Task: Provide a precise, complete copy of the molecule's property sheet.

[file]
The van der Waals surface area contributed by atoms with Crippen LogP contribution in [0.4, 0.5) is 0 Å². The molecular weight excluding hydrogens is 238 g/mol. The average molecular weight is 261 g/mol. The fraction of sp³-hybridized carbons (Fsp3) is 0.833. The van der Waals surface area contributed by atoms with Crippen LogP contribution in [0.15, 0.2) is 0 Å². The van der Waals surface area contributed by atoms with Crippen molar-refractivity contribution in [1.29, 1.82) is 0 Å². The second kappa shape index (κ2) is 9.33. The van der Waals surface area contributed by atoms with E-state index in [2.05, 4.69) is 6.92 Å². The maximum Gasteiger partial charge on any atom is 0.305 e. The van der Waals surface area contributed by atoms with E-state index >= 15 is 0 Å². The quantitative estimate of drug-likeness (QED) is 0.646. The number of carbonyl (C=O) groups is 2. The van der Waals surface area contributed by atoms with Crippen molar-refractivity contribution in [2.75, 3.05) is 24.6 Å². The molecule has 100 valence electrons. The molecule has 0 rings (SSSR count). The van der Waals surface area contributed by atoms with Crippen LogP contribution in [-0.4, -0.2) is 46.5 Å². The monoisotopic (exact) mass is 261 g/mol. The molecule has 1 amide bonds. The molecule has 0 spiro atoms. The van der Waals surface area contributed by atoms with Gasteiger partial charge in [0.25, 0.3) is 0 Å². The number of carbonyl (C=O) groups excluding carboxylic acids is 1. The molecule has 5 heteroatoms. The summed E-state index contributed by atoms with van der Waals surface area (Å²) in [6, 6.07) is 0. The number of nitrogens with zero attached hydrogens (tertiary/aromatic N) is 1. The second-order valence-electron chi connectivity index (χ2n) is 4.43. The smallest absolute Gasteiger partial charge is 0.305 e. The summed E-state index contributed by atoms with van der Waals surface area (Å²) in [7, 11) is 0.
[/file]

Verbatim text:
The van der Waals surface area contributed by atoms with Crippen LogP contribution in [0.4, 0.5) is 0 Å². The molecular weight excluding hydrogens is 238 g/mol. The average molecular weight is 261 g/mol. The fraction of sp³-hybridized carbons (Fsp3) is 0.833. The van der Waals surface area contributed by atoms with Crippen LogP contribution in [0.15, 0.2) is 0 Å². The van der Waals surface area contributed by atoms with Crippen molar-refractivity contribution in [1.29, 1.82) is 0 Å². The second kappa shape index (κ2) is 9.33. The van der Waals surface area contributed by atoms with E-state index in [2.05, 4.69) is 6.92 Å². The maximum Gasteiger partial charge on any atom is 0.305 e. The van der Waals surface area contributed by atoms with E-state index >= 15 is 0 Å². The quantitative estimate of drug-likeness (QED) is 0.646. The number of carbonyl (C=O) groups is 2. The van der Waals surface area contributed by atoms with Crippen molar-refractivity contribution in [2.75, 3.05) is 24.6 Å². The molecule has 100 valence electrons. The molecule has 0 rings (SSSR count). The van der Waals surface area contributed by atoms with Crippen LogP contribution in [-0.4, -0.2) is 46.5 Å². The monoisotopic (exact) mass is 261 g/mol. The molecule has 1 amide bonds. The molecule has 0 spiro atoms. The van der Waals surface area contributed by atoms with Gasteiger partial charge in [0.25, 0.3) is 0 Å². The number of carbonyl (C=O) groups excluding carboxylic acids is 1. The molecule has 5 heteroatoms. The summed E-state index contributed by atoms with van der Waals surface area (Å²) in [6, 6.07) is 0. The number of nitrogens with zero attached hydrogens (tertiary/aromatic N) is 1. The second-order valence-electron chi connectivity index (χ2n) is 4.43. The smallest absolute Gasteiger partial charge is 0.305 e. The summed E-state index contributed by atoms with van der Waals surface area (Å²) in [7, 11) is 0.